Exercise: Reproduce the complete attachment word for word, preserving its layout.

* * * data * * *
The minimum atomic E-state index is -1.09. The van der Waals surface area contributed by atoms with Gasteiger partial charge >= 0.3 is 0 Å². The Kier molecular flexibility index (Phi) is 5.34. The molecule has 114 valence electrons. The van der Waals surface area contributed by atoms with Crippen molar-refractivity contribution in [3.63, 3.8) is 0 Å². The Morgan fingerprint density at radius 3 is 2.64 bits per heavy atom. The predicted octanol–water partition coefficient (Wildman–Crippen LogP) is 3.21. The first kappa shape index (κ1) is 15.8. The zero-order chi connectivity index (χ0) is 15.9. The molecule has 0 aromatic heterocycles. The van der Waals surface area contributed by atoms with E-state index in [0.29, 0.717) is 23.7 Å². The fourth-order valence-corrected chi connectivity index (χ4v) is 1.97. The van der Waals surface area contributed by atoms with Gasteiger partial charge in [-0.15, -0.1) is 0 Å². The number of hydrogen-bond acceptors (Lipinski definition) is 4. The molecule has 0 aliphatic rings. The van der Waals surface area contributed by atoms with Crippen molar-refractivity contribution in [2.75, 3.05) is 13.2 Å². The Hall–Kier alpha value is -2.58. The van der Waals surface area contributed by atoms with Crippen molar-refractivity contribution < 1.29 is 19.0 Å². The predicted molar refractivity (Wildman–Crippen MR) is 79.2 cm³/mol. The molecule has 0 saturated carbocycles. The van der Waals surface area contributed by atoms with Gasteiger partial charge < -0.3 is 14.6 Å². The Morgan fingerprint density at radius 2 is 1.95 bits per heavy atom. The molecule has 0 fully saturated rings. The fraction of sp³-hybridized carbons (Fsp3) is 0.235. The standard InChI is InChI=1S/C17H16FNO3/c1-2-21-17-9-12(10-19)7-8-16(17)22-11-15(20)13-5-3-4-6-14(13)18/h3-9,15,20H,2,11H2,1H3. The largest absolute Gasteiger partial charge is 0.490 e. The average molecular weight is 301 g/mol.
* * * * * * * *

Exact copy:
The minimum atomic E-state index is -1.09. The van der Waals surface area contributed by atoms with Gasteiger partial charge >= 0.3 is 0 Å². The Kier molecular flexibility index (Phi) is 5.34. The molecule has 114 valence electrons. The van der Waals surface area contributed by atoms with Crippen molar-refractivity contribution in [3.63, 3.8) is 0 Å². The Morgan fingerprint density at radius 3 is 2.64 bits per heavy atom. The predicted octanol–water partition coefficient (Wildman–Crippen LogP) is 3.21. The first kappa shape index (κ1) is 15.8. The zero-order chi connectivity index (χ0) is 15.9. The molecule has 0 aromatic heterocycles. The van der Waals surface area contributed by atoms with E-state index in [0.29, 0.717) is 23.7 Å². The fourth-order valence-corrected chi connectivity index (χ4v) is 1.97. The van der Waals surface area contributed by atoms with Gasteiger partial charge in [-0.15, -0.1) is 0 Å². The number of hydrogen-bond acceptors (Lipinski definition) is 4. The molecule has 0 aliphatic rings. The van der Waals surface area contributed by atoms with Crippen molar-refractivity contribution in [2.75, 3.05) is 13.2 Å². The Hall–Kier alpha value is -2.58. The van der Waals surface area contributed by atoms with Crippen molar-refractivity contribution < 1.29 is 19.0 Å². The predicted molar refractivity (Wildman–Crippen MR) is 79.2 cm³/mol. The molecule has 0 saturated carbocycles. The van der Waals surface area contributed by atoms with Gasteiger partial charge < -0.3 is 14.6 Å². The Morgan fingerprint density at radius 2 is 1.95 bits per heavy atom. The molecule has 0 fully saturated rings. The fraction of sp³-hybridized carbons (Fsp3) is 0.235. The standard InChI is InChI=1S/C17H16FNO3/c1-2-21-17-9-12(10-19)7-8-16(17)22-11-15(20)13-5-3-4-6-14(13)18/h3-9,15,20H,2,11H2,1H3. The largest absolute Gasteiger partial charge is 0.490 e. The average molecular weight is 301 g/mol.